be influenced by signaling pathways that influence m6A levels.
One of the most striking features of m6A localization is its
prevalence within 30UTRs. The 30UTR is an important region
for RNA regulation, as it can influence RNA stability, subcellular
localization, and translation regulation. Several of these events
are regulated by RNA-binding proteins (RBPs) that bind to
cis-acting structural motifs or consensus sequences within the
30UTR and act to coordinate RNA processing. Conceivably,
m6A may influence the affinity of specific RBPs for their target
mRNAs, analogous to the recruitment of methyl-CpG-binding
et al., 1992). Given the abundance of m6A throughout the
transcriptome and its widespread localization, such a role for
m6A would be likely to have important consequences for the
regulation of numerous mRNAs.
Our profiling of m6A in HEK293T cells revealed thousands
of transcripts that are also methylated in the mouse brain. In
many cases, the patterns of m6A localization within these
transcripts are nearly identical, suggesting that some RNAs
possess highly conserved methylation profiles. However, we
also uncovered many transcripts that exhibit distinct cell-type-
specific methylation patterns, demonstrating that m6A is also
capable of being differentially regulated within unique cellular
Our finding that a large proportion of 30UTRs that contain m6A
peaks also contain miRNA binding sites is highly suggestive of
an association between m6A and miRNA function. Additionally,
our analysis indicated an inverse localization of m6A peaks and
miRNA-binding sites within 30UTRs, with m6A sites typically
preceding, but not overlapping, the miRNA sites in the 30
UTRs. Although miRNAs can inhibit their target mRNAs by
promoting either transcript degradation or translational repres-
sion (Guo et al., 2010; Hendrickson et al., 2009), the factors
thatdetermine whichfatepredominates arenotwellunderstood.
Conceivably, the proximity of m6A to a miRNA-binding site could
influence the mechanism of miRNA-mediated transcript inhibi-
tion. Additionally, it is possible that miRNA binding influences
m6A levels within 30UTRs. Indeed, our finding that abundant
miRNAs are more significantly enriched in m6A peaks than
weakly expressed miRNAs raises the possibility that miRNAs
regulate methylation status.
A surprising result of these studies is the finding that m6A is
highly enriched near stop codons. This recurrent localization
within transcripts suggests that adenosine methylation in the
vicinity of the stop codon may be of functional importance. Inter-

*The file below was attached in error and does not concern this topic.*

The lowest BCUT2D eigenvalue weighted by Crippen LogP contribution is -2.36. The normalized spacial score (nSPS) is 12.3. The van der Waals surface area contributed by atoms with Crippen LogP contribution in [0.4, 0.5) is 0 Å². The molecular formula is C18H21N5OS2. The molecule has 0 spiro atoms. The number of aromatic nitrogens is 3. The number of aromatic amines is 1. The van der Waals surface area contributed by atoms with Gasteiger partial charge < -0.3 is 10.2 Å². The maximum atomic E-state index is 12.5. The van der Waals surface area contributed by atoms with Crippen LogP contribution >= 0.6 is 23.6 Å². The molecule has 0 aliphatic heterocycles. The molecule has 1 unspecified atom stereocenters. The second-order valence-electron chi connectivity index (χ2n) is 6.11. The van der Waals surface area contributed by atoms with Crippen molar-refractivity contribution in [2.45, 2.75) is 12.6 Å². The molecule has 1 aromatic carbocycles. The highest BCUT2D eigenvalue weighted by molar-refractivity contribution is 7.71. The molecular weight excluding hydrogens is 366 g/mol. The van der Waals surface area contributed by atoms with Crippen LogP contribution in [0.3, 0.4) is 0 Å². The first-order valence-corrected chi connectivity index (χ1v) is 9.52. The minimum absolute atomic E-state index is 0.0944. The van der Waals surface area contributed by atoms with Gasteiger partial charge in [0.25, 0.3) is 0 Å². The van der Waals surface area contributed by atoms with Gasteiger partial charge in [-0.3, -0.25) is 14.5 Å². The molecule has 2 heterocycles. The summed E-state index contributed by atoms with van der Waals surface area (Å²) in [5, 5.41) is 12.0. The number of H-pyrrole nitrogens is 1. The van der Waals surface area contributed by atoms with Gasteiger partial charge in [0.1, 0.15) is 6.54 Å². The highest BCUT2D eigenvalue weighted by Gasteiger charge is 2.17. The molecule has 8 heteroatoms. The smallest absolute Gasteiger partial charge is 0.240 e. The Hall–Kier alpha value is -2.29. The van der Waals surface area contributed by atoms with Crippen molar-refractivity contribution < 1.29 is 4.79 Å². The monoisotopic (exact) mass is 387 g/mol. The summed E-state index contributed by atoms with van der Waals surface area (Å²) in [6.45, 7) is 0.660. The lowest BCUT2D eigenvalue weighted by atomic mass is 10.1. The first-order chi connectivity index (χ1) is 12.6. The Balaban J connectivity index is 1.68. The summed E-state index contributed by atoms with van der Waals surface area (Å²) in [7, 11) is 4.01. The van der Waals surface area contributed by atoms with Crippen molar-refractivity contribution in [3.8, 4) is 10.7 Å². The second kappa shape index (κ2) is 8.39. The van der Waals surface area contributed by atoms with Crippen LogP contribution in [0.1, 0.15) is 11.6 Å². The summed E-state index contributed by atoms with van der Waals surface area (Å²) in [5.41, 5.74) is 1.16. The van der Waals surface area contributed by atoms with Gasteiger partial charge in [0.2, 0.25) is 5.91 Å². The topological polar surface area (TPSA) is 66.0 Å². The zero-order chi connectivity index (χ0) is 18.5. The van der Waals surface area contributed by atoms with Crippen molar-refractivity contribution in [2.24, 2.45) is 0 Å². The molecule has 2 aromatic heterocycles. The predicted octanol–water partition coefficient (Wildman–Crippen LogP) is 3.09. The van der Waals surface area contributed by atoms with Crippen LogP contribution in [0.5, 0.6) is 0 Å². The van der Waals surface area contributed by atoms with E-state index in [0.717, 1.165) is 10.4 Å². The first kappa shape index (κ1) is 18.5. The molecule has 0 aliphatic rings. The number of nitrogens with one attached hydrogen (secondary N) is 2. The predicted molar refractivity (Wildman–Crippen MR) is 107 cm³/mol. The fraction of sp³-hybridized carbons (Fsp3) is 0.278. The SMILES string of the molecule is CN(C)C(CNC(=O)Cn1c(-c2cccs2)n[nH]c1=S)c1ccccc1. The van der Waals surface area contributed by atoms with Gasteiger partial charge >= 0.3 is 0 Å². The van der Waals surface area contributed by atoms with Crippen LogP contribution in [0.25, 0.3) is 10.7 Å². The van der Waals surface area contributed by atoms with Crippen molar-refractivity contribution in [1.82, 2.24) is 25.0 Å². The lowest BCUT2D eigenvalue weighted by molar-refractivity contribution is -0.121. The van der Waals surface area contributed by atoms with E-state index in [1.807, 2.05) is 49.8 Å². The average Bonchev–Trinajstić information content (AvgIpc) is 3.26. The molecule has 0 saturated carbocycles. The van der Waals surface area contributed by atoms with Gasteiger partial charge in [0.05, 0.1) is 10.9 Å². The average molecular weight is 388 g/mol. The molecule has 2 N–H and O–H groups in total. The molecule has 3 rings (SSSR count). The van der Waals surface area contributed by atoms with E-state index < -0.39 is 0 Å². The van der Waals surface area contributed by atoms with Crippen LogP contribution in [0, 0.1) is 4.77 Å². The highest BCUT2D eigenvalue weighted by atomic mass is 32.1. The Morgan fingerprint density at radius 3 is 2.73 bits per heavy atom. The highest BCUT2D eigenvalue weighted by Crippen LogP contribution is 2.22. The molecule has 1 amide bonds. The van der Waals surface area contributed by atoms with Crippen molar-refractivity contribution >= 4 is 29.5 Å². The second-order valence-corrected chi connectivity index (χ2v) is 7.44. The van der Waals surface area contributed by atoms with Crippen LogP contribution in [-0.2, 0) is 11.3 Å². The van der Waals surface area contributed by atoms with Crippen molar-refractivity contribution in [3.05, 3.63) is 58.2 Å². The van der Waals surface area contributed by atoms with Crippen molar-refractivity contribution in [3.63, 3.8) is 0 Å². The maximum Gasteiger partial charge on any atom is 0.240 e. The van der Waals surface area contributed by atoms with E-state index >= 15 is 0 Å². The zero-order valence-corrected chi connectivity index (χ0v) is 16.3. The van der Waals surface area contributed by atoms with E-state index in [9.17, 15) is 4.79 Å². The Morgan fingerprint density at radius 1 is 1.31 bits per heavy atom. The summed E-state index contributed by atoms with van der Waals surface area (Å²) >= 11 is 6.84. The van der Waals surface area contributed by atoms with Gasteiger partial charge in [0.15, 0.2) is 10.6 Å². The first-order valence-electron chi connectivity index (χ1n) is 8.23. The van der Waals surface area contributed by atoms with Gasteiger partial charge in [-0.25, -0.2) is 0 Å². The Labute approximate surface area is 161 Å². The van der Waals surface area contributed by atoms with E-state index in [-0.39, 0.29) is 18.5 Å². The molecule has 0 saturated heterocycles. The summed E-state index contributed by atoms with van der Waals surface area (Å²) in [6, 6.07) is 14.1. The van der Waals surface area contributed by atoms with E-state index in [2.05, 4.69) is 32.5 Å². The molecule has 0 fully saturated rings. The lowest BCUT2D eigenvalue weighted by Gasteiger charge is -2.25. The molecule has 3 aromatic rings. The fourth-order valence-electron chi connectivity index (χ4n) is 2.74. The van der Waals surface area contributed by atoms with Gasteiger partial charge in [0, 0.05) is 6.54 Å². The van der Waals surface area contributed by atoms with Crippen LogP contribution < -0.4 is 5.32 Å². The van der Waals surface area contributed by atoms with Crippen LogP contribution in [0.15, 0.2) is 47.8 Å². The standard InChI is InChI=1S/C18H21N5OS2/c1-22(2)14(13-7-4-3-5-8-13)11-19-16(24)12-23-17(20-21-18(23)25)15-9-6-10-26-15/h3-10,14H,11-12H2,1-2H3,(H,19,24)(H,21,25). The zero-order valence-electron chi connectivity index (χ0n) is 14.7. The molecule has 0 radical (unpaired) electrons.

estingly, the consensus for adenosine methylation is relatively
short, and sequences that match the consensus are found
throughout the transcriptome. However, despite the frequency
of m6A consensus sites, methylation occurs primarily near stop
codons. It will be important to determine how this specificity is
achieved and whether cellular mechanisms that involve recogni-
tion of the stop codon or the beginning of the 30UTR are involved
in providing specificity to adenosine methylation.
The finding that FTO demethylates m6A suggests that mis-
regulation of pathways controlled by adenosine methylation
ultimately affect physiologic processes in humans. Although
m6A is found in many classes of RNA, it is intriguing to speculate
that FTO mutations mediate their effects by affected m6A in
mRNA. Indeed, our finding that FTO can demethylate diverse
mRNAs is consistent with this model. Direct characterization of
lish the mechanisms by which this mutation leads to disease.
In summary, our study demonstrates that m6A is a widespread
modification found in a large fraction of cellular mRNA. The
pervasive nature of this epitranscriptomic modification suggests
that adenosine methylation has important roles in RNA biology.
Much in the way that cytosine methylation and hydroxymethyla-
tion in DNA are important epigenetic regulators of the genome,
our data demonstrate that adenosine methylation in RNA is
a reversible modification throughout the transcriptome that is
Totalmousebrain RNA was subjected to RiboMinus treatment to reduce rRNA
contentasper themanufacturer’sinstructions(Invitrogen). RNAwasthenfrag-
mented to 100 nt sized fragments using Illumina Fragmentation Buffer accord-
ing to the manufacturer’s instructions and was subjected to two rounds of m6A
immunoprecipitation. Sequencing libraries were prepared using the Illumina
protocol for mRNA samples, and sequencing was performed on an Illumina
GAII3 or an Illumina HiSeq2000 as indicated. Genomic alignment (mm9 or
hg19 from UCSC genome browser) was done using the Burrows-Wheeler
Aligner (BWA) (Li and Durbin, 2010) at default settings, or using TopHat (see
Extended Experimental Procedures). We analyzed only those reads that (1)
uniquely mapped to the genome and (2) had a Phred quality score R20.
Additional methods are detailed in the Extended Experimental Procedures.
MeRIP-Seq data have been deposited in the GEO database under accession
figures, and six tables and can be found with this article online at doi:10.1016/
1644 Cell 149, 1635–1646, June 22, 2012 ª2012 Elsevier Inc.
We thank Dr. Richard Roberts and New England Biolabs for generously
providing the m6A (NEB) antibody. We also thank members of the Jaffrey
and Mason laboratories for helpful comments and suggestions. This work
was supported by NIH grants T32CA062948 (K.D.M.), 1F32MH095353-01
(K.D.M.), 1R01NS076465-01 (C.E.M.), and MH080420 (S.R.J.); NSF CAREER
grant 1054964 (O.E.); and the Starr Cancer Consortium (I4-A411; C.E.M.).
Received: December 12, 2011
Revised: March 15, 2012
Accepted: March 27, 2012
Published online: May 17, 2012